This means it’s usually only recommended as a last resort, although it can sometimes be the best and only treatment option.
Alternatively, surgery to release the adhesions (areas where the foreskin is stuck to the glans) may be possible. This will preserve the foreskin but may not always prevent the problem recurring.
We must abandon the notion that the most radical intervention should be used as early as possible.
(Also, a higher risk rate later is not in the criteria for operating on a normal, healthy child now.)
The next section on HIV mostly summarizes the consensus, while once again missing the importance of relative versus absolute risk, as well as comparing populations where the studies took place and the extrapolation of that data to other populations. The AAP did that in the technical report of its (now-expired) 2012 policy statement on infant circumcision.
… Mathematical modeling by the CDC shows that, taking an average efficacy of 60% from the African trials, and assuming the protective effect of circumcision applies only to heterosexually acquired HIV, there would be a 15.7% reduction in lifetime HIV risk for all males. …
That is a 15.7% relative reduction in lifetime HIV risk in the United States. The lifetime absolute risk of HIV is estimated at 1 in 99. That minor reduction of a small risk is the compelling benefit within the context of STIs, according to the article.
How compelling is it as a defense of infant circumcision when you factor in that the studies were conducted on adult volunteers, not children who are more than a decade from sexual activity and can make their own voluntary choice as an adult?
There is an interesting quote within the section:
… Additionally, when considering the benefits and harms of an intervention such as circumcision, there are strong reasons not to consider the benefits that accrue to the patient’s future partners, but instead to focus only on the individual in question.
The article doesn’t directly treat it this way, but that is the beginning of the discussion because the analysis approaches ethics. The same applies to consideration of the cultural benefits that accrue to others (i.e. primarily parents, but also “locker room”, etc). It’s the start of “should we” rather than the “can we”.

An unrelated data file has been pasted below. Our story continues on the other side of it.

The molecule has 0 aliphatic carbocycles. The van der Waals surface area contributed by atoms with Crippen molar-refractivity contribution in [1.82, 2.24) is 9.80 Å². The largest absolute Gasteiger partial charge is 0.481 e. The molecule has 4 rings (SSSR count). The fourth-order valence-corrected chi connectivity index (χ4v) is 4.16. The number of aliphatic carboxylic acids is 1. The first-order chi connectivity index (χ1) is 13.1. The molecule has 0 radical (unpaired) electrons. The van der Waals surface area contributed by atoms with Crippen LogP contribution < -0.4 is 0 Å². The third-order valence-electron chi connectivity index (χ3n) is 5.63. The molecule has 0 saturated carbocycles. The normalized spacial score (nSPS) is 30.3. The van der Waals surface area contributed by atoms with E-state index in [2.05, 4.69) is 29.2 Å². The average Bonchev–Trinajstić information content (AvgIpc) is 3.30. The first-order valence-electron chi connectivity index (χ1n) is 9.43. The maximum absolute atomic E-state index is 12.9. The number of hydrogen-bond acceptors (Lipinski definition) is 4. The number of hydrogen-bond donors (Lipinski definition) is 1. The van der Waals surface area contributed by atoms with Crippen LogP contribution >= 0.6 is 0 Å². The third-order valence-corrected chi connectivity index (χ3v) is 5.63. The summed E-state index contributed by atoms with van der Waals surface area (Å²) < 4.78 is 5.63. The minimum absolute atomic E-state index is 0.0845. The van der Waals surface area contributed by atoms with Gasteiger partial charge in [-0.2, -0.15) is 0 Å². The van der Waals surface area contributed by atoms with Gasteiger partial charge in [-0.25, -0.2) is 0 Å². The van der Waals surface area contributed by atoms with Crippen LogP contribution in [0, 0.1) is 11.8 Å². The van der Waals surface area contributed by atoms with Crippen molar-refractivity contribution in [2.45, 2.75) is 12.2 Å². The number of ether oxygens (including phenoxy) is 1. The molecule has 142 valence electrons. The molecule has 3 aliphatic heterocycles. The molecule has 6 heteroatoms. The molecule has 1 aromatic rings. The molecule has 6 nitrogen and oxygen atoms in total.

For UTIs, the risk reduction is in the first year of life, the risk is already low, less invasive treatments are available (which we use for girls), and while that benefit lasts for the first year, the harm from the surgery lasts a lifetime. Once again, it’s an ethics question, not a “can we” question.
For the risks of surgery, I think there are clear problems in the numbers. The incidence rate of meatal stenosis is telling, for example. This study reviewed meatal stenosis as a late complication, with follow-up assessment of the two groups at 2 months, 12 months, and 16 months. The group with the lower rate of meatal stenosis at 16 months had a rate of 13.8%. The implication seems clear. Infants can’t report complications. Maybe parents are ignorant of complications. Or maybe they’re not reported in a central location to be included in analysis.
And what constitues a complication? Is a poor cosmetic result a complication? What if the parents think their son’s circumcised penis is pretty but he hates the aesthetic? Is that a complication? Is it factored into the “< 0.2%"? Would it be a complication if a 25-year-old man chose circumcision for himself and didn't like it?
Moving on to sensitivity and sexual satisfaction, I’ll note a few things. The study the authors link to for a claim that the glans “does not change in sensitivity” has Brian Morris as a co-author. I find that immediately discreditable, but I acknowledge that’s isn’t relevant to whether any specific work is flawed. It is not evidence.
What’s in their review is evidence, though. Morris and his co-authors generally play “heads I win, tails you lose” when analyzing information about circumcision. For example, in assessing the Meissner’s corpuscles in the foreskin, they write:
… the study concluded that the prepuce is the least sensitive glabrous tissue of the body.
These findings suggest that the prepuce has fewer Meissner’s corpuscles than any other glabrous skin and that the number of these nerve endings decreases significantly after the teenage to young adult years when sexual activity begins. This makes it very difficult to propose any sexual function for Meissner’s corpuscles. A more feasible hypothesis is to regard them as a juvenile phenomenon, perhaps serving to protect the penis until the onset of puberty reveals its sexual function.